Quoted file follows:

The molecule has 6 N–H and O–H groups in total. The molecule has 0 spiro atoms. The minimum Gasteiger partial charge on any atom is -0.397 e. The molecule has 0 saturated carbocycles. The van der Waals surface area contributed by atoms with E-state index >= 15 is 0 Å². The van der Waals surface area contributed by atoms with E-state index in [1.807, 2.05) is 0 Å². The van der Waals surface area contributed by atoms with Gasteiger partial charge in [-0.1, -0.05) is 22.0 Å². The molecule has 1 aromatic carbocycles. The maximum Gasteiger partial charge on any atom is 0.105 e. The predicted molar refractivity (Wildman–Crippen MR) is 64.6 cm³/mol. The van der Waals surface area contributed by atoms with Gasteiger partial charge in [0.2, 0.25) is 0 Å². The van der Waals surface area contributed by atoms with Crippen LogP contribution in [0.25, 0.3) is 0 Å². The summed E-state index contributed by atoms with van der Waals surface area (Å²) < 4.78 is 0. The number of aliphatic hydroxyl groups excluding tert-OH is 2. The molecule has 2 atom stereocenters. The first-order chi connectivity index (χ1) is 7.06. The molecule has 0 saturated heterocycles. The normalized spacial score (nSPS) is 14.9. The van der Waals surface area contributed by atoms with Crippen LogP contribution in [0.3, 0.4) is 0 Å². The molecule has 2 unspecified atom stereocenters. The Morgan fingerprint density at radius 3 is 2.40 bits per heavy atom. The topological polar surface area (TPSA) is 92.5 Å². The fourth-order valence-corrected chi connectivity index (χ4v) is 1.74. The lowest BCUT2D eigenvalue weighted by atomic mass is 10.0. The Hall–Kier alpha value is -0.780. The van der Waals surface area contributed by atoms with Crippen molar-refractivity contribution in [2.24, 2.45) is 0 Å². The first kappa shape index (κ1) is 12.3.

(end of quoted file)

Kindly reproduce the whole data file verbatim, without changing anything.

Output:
The molecule has 6 N–H and O–H groups in total. The molecule has 0 spiro atoms. The minimum Gasteiger partial charge on any atom is -0.397 e. The molecule has 0 saturated carbocycles. The van der Waals surface area contributed by atoms with E-state index >= 15 is 0 Å². The van der Waals surface area contributed by atoms with E-state index in [1.807, 2.05) is 0 Å². The van der Waals surface area contributed by atoms with Gasteiger partial charge in [-0.1, -0.05) is 22.0 Å². The molecule has 1 aromatic carbocycles. The maximum Gasteiger partial charge on any atom is 0.105 e. The predicted molar refractivity (Wildman–Crippen MR) is 64.6 cm³/mol. The van der Waals surface area contributed by atoms with Gasteiger partial charge in [0.2, 0.25) is 0 Å². The van der Waals surface area contributed by atoms with Crippen LogP contribution in [0.25, 0.3) is 0 Å². The summed E-state index contributed by atoms with van der Waals surface area (Å²) < 4.78 is 0. The number of aliphatic hydroxyl groups excluding tert-OH is 2. The molecule has 2 atom stereocenters. The first-order chi connectivity index (χ1) is 7.06. The molecule has 0 saturated heterocycles. The normalized spacial score (nSPS) is 14.9. The van der Waals surface area contributed by atoms with Crippen LogP contribution in [0.3, 0.4) is 0 Å². The molecule has 2 unspecified atom stereocenters. The Morgan fingerprint density at radius 3 is 2.40 bits per heavy atom. The topological polar surface area (TPSA) is 92.5 Å². The fourth-order valence-corrected chi connectivity index (χ4v) is 1.74. The lowest BCUT2D eigenvalue weighted by atomic mass is 10.0. The Hall–Kier alpha value is -0.780. The van der Waals surface area contributed by atoms with Crippen molar-refractivity contribution in [2.24, 2.45) is 0 Å². The first kappa shape index (κ1) is 12.3.